• Talent contests (singing, dancing, telling jokes)

• Dessert-making contests or chili cookouts (with lots of taste testing, of course)

• Two-by-four trot (in which three people stand on two parallel boards tied to their feet, forming a sort of human caterpillar; the group can only go as fast as the smallest, slowest person)

• Build-a-bridge with popsicle sticks and rubber cement (in one contest, the bridges had to span three feet and the winning bridge was the one that supported the most weight)

Recommended for All Ages

• Young people can teach adults the games that are currently popular with their friends or classmates.

• Elders can serve as judges or referees.

• Young children can retrieve balls or other equipment when it goes out of bounds.

Check It Out

A quick search on the Internet will reveal many books of cooperative games. One example is Best New Games by Dale N. Le Fevre (Champaign, Illinois: Human Kinetics Publishers, 2002).



The Idea

Youth and adults read the same book (separately or aloud together) and then get together over snacks or a meal to discuss and have fun with the book.

Resources Needed

( ) Access to multiple copies of a book

( ) A place to gather

( ) Food

The Basics

Book groups are popular these days. Moms and daughters are reading the same books and sharing their reactions, as are business professionals, dads, single women, and just about any other subgroup you can imagine. Typically, members find out in advance the book they are to read so they can purchase or borrow it. They do the reading individually and then gather at someone's home, a library, a school, or other site. Participants usually spend time discussing the book, but the things these groups do together are certainly not limited to talk. Here are some ideas for book-related activities:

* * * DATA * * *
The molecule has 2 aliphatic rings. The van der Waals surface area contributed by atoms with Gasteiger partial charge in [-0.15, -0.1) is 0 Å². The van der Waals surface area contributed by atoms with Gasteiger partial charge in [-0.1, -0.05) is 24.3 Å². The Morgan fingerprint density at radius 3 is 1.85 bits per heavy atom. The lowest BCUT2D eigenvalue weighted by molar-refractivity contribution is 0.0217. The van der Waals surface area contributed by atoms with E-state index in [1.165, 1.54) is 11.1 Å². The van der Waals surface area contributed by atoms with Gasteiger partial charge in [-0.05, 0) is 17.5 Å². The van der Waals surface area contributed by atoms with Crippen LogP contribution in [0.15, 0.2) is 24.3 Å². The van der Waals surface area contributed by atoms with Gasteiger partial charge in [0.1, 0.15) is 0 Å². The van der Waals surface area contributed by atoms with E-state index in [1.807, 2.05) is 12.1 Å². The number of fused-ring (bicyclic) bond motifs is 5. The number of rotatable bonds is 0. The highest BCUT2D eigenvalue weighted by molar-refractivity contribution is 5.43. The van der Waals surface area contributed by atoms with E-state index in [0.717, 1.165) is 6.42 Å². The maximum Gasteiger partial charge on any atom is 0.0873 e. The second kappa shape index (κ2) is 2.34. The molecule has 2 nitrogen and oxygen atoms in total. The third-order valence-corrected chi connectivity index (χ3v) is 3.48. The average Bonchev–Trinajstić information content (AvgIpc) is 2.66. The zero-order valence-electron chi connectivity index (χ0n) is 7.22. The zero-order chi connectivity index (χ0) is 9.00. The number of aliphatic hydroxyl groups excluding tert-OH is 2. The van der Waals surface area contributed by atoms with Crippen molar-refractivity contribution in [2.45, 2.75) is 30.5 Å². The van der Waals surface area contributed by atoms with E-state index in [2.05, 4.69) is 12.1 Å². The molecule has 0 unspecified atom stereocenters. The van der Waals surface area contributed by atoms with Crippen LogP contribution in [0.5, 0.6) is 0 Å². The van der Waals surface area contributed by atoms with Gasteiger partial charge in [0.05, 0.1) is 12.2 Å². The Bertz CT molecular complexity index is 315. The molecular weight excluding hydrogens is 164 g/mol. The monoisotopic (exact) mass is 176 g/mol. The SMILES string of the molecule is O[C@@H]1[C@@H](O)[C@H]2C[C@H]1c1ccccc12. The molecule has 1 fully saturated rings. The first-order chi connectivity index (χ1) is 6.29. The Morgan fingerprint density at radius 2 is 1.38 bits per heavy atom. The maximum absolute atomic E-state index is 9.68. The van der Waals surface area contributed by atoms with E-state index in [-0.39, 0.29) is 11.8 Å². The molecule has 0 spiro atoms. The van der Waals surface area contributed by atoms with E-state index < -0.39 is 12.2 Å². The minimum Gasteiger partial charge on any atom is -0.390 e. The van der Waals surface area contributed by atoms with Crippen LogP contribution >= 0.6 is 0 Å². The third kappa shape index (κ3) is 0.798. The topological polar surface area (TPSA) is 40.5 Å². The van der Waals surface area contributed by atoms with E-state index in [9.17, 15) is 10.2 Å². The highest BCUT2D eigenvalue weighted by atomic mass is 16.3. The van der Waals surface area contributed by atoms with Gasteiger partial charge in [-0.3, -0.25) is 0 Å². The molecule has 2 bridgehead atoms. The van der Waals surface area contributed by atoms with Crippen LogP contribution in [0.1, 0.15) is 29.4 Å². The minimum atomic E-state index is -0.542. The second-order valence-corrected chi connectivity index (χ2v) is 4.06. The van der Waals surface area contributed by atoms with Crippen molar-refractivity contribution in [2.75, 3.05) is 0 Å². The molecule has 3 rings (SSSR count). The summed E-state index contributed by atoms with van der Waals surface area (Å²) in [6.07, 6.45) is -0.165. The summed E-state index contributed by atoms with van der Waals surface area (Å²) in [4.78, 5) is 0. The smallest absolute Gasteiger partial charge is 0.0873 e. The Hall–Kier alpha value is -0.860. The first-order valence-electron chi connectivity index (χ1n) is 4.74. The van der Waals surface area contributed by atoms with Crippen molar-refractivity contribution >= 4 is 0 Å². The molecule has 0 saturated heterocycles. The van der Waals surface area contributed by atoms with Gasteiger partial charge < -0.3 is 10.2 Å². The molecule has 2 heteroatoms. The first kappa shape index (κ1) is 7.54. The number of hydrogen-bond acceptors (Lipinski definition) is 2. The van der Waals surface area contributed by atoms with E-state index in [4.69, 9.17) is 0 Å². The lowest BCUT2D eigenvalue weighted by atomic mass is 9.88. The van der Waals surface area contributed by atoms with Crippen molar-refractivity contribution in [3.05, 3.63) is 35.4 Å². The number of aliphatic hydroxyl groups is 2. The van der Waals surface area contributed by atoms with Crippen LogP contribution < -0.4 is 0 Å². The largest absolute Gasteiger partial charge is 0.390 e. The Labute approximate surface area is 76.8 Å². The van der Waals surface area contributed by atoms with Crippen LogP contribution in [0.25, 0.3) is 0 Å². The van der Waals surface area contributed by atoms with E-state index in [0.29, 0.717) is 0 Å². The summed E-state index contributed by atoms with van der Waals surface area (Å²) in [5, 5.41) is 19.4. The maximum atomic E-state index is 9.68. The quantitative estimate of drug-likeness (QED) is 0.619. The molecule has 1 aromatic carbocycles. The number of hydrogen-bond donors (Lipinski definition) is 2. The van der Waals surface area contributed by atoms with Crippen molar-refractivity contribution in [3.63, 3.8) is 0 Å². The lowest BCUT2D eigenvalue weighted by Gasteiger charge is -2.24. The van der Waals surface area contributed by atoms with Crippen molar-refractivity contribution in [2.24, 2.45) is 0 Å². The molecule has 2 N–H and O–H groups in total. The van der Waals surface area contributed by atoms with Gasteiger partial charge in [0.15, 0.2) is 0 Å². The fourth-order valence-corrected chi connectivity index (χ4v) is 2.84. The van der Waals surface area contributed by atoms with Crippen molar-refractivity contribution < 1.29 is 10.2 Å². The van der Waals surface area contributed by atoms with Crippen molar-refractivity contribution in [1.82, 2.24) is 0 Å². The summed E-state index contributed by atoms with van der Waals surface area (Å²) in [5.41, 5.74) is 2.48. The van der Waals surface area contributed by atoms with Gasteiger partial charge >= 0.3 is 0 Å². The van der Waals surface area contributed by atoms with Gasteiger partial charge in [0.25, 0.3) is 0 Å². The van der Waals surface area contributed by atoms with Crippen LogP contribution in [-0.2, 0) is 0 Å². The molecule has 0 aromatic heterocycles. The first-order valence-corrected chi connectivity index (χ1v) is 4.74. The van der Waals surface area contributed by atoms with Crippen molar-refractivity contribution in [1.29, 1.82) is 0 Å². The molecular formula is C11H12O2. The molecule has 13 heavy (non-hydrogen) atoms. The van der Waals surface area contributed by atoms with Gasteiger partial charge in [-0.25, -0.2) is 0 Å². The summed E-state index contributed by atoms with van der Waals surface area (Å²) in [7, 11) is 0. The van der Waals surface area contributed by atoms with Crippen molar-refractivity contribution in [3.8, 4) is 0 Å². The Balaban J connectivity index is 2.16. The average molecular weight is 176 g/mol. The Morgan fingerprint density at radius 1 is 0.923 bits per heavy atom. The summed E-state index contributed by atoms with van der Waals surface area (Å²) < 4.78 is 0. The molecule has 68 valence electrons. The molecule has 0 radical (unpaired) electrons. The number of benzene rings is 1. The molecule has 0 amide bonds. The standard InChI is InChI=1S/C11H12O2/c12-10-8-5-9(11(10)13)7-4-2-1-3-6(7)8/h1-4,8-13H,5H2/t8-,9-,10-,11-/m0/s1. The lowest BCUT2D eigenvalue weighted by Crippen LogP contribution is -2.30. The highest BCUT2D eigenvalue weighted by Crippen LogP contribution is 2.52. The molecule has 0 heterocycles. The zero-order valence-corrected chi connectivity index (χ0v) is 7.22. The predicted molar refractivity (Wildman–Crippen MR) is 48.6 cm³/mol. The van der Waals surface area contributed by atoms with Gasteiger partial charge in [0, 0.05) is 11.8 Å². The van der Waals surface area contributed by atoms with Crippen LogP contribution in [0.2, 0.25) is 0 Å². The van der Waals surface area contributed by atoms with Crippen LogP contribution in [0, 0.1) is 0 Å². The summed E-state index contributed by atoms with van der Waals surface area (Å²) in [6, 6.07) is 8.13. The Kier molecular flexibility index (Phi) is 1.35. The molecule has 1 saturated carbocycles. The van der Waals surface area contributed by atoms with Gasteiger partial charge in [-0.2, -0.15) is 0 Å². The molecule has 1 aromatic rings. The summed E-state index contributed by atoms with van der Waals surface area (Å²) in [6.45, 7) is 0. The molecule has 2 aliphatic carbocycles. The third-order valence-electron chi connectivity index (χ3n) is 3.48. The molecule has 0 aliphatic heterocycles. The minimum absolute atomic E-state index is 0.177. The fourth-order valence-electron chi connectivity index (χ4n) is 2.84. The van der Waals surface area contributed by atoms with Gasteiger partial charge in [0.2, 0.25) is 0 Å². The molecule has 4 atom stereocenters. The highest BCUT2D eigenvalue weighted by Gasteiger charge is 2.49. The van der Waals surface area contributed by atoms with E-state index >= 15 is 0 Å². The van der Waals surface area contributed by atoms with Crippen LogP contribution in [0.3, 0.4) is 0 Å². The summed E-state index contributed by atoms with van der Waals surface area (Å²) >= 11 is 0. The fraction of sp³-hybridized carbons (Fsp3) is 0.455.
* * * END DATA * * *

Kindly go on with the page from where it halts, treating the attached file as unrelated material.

• Preparing and sharing a meal that somehow relates to the book (e.g., food that was described, is common for the era or location in which the book takes place, or ties into the cover art)

• Doing art or craft projects

• Preparing in advance a PowerPoint or other presentation on the aspects of the book that are most personally significant or meaningful

• Reading sections aloud together

• Acting out a scene

• Writing and sharing alternative endings

Family book groups are a bit unique, in that young people involved are at different developmental stages and therefore will benefit from different levels of engagement with books. A family book-group gathering should include movement, hands-on activities, and lots of time for just being together (that's part of why having food is also helpful).

Recommended for All Ages

• Adults and elders can offer historical context for books set in the past.

• Young people can ask a librarian for help in choosing a book for the group.

• Teens can read aloud to younger children or to adults with limited vision or literacy challenges.

Check It Out

Pick up a copy of The Mother-Daughter Book Club: How Ten Busy Mothers and Daughters Came Together to Talk, Laugh, and Learn Through Their Love of Reading by Shireen Dodson (New York: HarperPerennial, 1997).



The Idea

People of many different ages come together to make music in concert with one another.

Resources Needed

( ) A director, guitar or piano player, leader, or other "guide" who has some musical talent

( ) Performance space (a living room will do for informal gatherings)

( ) Sheet music for instruments or lyric sheets for songs with familiar tunes

The Basics

As any 3-year-old can tell you, making music is simple — not easy, but simple. If someone is willing to play guitar or piano, and others remember some classic old tunes like "I've Been Working on the Railroad," you've got yourself a sing-along. There are music books available with songs that many people know.